EU accession: the question on Western Balkan integration

By Jordy Benooit

 Get ready, it’s happening! But don’t hold your breath. 

The declaration made by Charles Michel, President of the European Council, on August 28, 2023, that "enlargement is no longer a dream" (1) represents a significant development in the longstanding effort to integrate the Western Balkan countries into the European Union. This region has been a priority for EU integration since 2003 (2), yet the current accession process has proven ineffective over the past two decades. Are we about to write a new chapter on European integration, or are we adding another paragraph to our list of broken commitments? 


Currently, there are eight candidate countries, with Turkey being the oldest candidate since 1999, followed by several Western Balkan countries between 2004 and 2014 (3). The EU has failed to adequately prepare both itself and these candidate countries for their accession. The accession of the Western Balkans, or lack thereof, has exposed the flaws in the current accession process. The heavy reliance on the political will from the current Member States has subjected these countries to a long and intrusive process of converting national laws and institutions to EU standards which has, so far, not yielded significant benefits for the countries involved. This seemingly unending road to nowhere has left long term candidates demotivated. Some have begun backsliding on the progress made so far, others are flirting with closer ties to non-EU actors, making further progress uncertain. Now that other countries have applied and been granted candidate status, and the political will for EU enlargement is gaining momentum, it would be wise to reconsider the way we structure the accession process.  

One of the main lessons we should acknowledge from the failed Western Balkan accessions is that the current demands for national adaptations are excessive for some countries. Some just don’t possess the political capital needed to comprehensively ‘reform’ themselves in line with EU expectations. However, this doesn’t mean that progress towards EU standards is impossible. But then again, if the end goal remains unattainable and the only reward is at the finish line, why would these countries continue to invest political capital in such reform efforts? A new approach that should be reconsidered is the solution proposed by French president Emmanuel Macron: a multi-tiered Europe. Macron envisions an EU with various institutional levels, including a periphery, semi-periphery and an almost federal core (4). This approach to accession offers two main advantages. Firstly, individual Member States are free to integrate further at their own pace. Secondly, the EU can divide the negotiation chapters amongst the different tiers, in doing so narrowing the scope of negotiation talks and phasing in the benefits of full EU membership, continuously rewarding efforts towards further reform and integration. However, contrary to Macron’s vision these tiers should be seen as transitional phases towards full accession, not a potential end goal.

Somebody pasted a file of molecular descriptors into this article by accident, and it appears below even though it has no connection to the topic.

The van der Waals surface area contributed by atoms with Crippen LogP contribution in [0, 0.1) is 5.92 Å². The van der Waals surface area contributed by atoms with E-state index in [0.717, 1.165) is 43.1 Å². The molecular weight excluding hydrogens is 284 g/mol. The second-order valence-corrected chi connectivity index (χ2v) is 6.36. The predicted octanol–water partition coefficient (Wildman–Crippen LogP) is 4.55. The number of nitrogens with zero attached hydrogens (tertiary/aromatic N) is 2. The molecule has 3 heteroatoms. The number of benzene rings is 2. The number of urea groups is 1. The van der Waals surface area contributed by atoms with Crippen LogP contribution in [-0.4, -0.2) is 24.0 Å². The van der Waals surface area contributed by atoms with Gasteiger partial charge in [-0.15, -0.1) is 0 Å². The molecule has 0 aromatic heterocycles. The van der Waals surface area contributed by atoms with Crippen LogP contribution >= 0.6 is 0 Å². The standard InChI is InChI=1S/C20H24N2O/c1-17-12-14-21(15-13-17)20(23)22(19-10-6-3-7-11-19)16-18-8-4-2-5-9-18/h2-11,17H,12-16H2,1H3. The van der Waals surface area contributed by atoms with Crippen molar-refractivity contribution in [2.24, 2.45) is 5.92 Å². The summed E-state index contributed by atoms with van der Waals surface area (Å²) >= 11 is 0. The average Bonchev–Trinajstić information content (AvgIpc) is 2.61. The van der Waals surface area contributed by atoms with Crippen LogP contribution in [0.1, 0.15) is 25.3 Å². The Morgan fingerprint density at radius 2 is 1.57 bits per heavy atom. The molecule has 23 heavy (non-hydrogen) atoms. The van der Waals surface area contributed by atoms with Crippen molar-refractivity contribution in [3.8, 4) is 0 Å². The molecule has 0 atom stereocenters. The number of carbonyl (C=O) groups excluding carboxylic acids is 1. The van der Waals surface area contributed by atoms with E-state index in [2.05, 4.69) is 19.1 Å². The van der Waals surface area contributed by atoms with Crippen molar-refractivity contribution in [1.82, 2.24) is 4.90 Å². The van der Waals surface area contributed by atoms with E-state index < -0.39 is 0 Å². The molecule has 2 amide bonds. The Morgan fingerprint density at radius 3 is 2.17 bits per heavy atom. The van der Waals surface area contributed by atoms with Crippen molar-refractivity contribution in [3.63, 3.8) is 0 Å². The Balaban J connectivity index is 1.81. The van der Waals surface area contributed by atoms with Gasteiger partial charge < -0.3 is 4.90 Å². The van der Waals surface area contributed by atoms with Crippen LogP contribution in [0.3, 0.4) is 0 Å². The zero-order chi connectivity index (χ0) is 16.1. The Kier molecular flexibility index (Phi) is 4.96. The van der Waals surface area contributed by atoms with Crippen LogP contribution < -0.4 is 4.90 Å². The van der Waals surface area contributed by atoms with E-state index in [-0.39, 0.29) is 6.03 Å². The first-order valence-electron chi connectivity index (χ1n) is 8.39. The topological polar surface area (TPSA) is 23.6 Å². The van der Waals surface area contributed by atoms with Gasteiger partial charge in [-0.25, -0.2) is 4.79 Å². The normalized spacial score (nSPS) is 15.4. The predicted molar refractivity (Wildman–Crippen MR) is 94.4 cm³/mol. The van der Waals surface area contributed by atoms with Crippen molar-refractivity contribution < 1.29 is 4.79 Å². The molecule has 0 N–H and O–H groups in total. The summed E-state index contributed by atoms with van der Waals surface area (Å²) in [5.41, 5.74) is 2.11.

A multi-tiered accession process that introduces membership requirements and benefits gradually would provide candidate countries with tangible incentives in each phase. This would enable national politicians to advocate for further integration by demonstrating the positive effects to their citizens, thus continually feeding into the momentum for further reform and integration. A suitable first tier could be accession to the European Economic Area (EEA). Historical precedent exists for this type of gradual integration, as demonstrated by the 1995 accessions when Austria, Finland, and Sweden joined the EEA one year prior to joining the EU proper (5). Entry into the EEA as a formal first tier would facilitate economic integration with the wider EEA and directly benefit the citizens of the candidate member. The anticipated integration in this tier could further be supported by granting conditional access to the European Regional Development Fund and/or the Cohesion Fund. Naturally, this would require reinforcing the budget allocated to these funds, especially in the upcoming Multiannual Financial Framework for the period 2028-2034. 

If we are seriously committed to integrating the current candidate countries into the EU, we should provide them with every opportunity to do so. It’s essential that we acknowledge that not all candidate countries possess the capacity for the level of reform currently required. Phasing in EU membership through a clearly defined multi-tiered accession process provides perfect balance between requirements and benefits. Ideally, the gradual introduction of membership benefits would make the candidate member reorient its national psyche towards further integration, making more intrusive negotiation chapters more feasible in later tiers. Ultimately, the successful accession of the candidate members will depend on our ability to convince them that we will allow them to do so. Whether or not this will be the case, I invite you to conclude that for yourself.  






(1) Lili Bayer, “Charles Michel: Get ready by 2030 to enlarge EU,” POLITICO, August 28, 2023,

(2) European Commission, EU-Western Balkans Summit Thessaloniki, 21 June 2003, C/03/163, Thessaloniki, June 21, 2003.

(3) European Union, “Joining the EU,”, accessed on September 13, 2023,

(4) Christopher Pitchers, “What do we know about Macron’s idea for a two-tier Europe?,” euronews, May 11, 2022,,without%20officially%20joining%20the%20EU.

(5) European Parliament, “Briefing No 32: The European Economic Area (EEA) and the enlargement of the European Union,” European Parliament, November 17, 1998,